During the past few months, more than 250 million Americans received the frightening news that their personal information, collected by many retailers where they shop, was stolen by hackers routinely.
Sixty-one million Americans who own a smartphone were told that their travels and movements are being tracked by companies who service their smartphones and shared with app providers without restriction on how the information was being used. (We don't want to imply that Apple or Google phones steal information; they don't, but the apps on the phones collect and use it without sufficient protections or information for consumers.) And 77 million Americans learned that personal information stored in their online gaming systems was lifted by hackers.
Almost every American is vulnerable to the loss, theft or unanticipated use of their information (theft listed alone is too strong), because in this digital age we routinely turn over personal information to online retailers, social networks and other services in growing numbers.
Americans are rightfully concerned and should be. Is the requirement that you provide such information and cede control of it simply the price of doing business in today's digital economy? It shouldn't be. That is why we introduced a Commercial Privacy Bill of Rights -- to put Americans back in control of their personal information.
Last year, Internet users sent 107 trillion emails, Facebook hosted 600 million users, Twitter hosted 155 million tweets per day, and Americans across the country shared personal data when checking into hotels, shopping for groceries and refilling their cars. In many ways, all this information sharing is good for consumers. When companies collect data and use it with high ethical standards and the full knowledge and participation of their customers, they can generate immense economic activity, innovate and tailor the services they deliver to the clients they serve.
But today the data collectors are setting the rules. Companies can harvest our personal information and keep it for as long as they like. They can use it and sell it without asking permission. You shouldn't have to be a computer genius to figure out how to opt out of a company's information sharing policy. In short, these companies, from mobile phone operators to hotels to websites, can do almost whatever they want with our personal information, and we have no legal right to stop them.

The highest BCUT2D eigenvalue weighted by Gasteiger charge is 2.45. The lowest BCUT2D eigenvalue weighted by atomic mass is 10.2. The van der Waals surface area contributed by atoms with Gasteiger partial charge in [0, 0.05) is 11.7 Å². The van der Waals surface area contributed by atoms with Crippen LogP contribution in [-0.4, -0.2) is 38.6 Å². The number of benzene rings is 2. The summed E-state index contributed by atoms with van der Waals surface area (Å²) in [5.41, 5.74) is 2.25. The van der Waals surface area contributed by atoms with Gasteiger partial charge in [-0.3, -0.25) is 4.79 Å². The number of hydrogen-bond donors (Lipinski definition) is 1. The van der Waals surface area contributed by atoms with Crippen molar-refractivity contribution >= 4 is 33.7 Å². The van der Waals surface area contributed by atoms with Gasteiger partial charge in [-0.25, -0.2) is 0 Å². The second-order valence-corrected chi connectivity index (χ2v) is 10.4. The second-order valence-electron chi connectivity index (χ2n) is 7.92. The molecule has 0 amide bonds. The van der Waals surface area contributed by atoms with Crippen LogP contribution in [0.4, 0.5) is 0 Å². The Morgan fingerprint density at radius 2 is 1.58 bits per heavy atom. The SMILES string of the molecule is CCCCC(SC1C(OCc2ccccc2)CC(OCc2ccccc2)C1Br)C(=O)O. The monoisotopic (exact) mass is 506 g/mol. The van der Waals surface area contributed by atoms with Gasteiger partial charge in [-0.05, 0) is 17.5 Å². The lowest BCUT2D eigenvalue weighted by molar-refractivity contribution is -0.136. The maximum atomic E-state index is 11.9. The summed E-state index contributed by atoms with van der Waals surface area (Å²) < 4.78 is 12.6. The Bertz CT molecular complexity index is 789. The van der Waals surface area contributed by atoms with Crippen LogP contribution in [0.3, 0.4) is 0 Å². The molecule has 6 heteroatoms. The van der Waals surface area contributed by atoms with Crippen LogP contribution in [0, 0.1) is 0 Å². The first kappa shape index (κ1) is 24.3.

That's why we introduced the The Commercial Privacy Bill of Rights to keep our private data safe by laying down fair information practices for anyone collecting it. Our legislation will ensure that businesses collecting personal information secure that information, tell people why their data is being collected and allow people to have a say in whether they want their information used. If these companies turn around and transfer this information, any agreements they have made to secure the privacy of their consumers' information would travel along with it. And if someone requests a company to stop using personal information, they finally have the legal power to make that demand.
We also recognize that it's important to allow for experimentation and flexibility in the implementation of privacy practices. The Commercial Privacy Bill of Rights does that by establishing voluntary safe-harbor programs to allow companies to design their own privacy programs for complying with the law. They could implement protections however they wanted as long as they still achieved privacy protections on par with the standards set out in the law.
The business community is already responding to the concerns of consumers and regulators by recognizing that the time has come to establish these types of consumer-privacy protections. Industries are negotiating among themselves to establish uniform data collection and use practices. Three of the major Internet browser services have already created tools allowing their users to express their preferences regarding their personal information. Many companies are now making massive investments in privacy protection for their own customers -- including employing chief privacy officers to ensure that they earn, retain and respect the trust of consumers.
These companies see that it doesn't just make good business sense to protect customers' private information. They know it's the right thing to do, and we want to take that good work and make it common practice for everyone.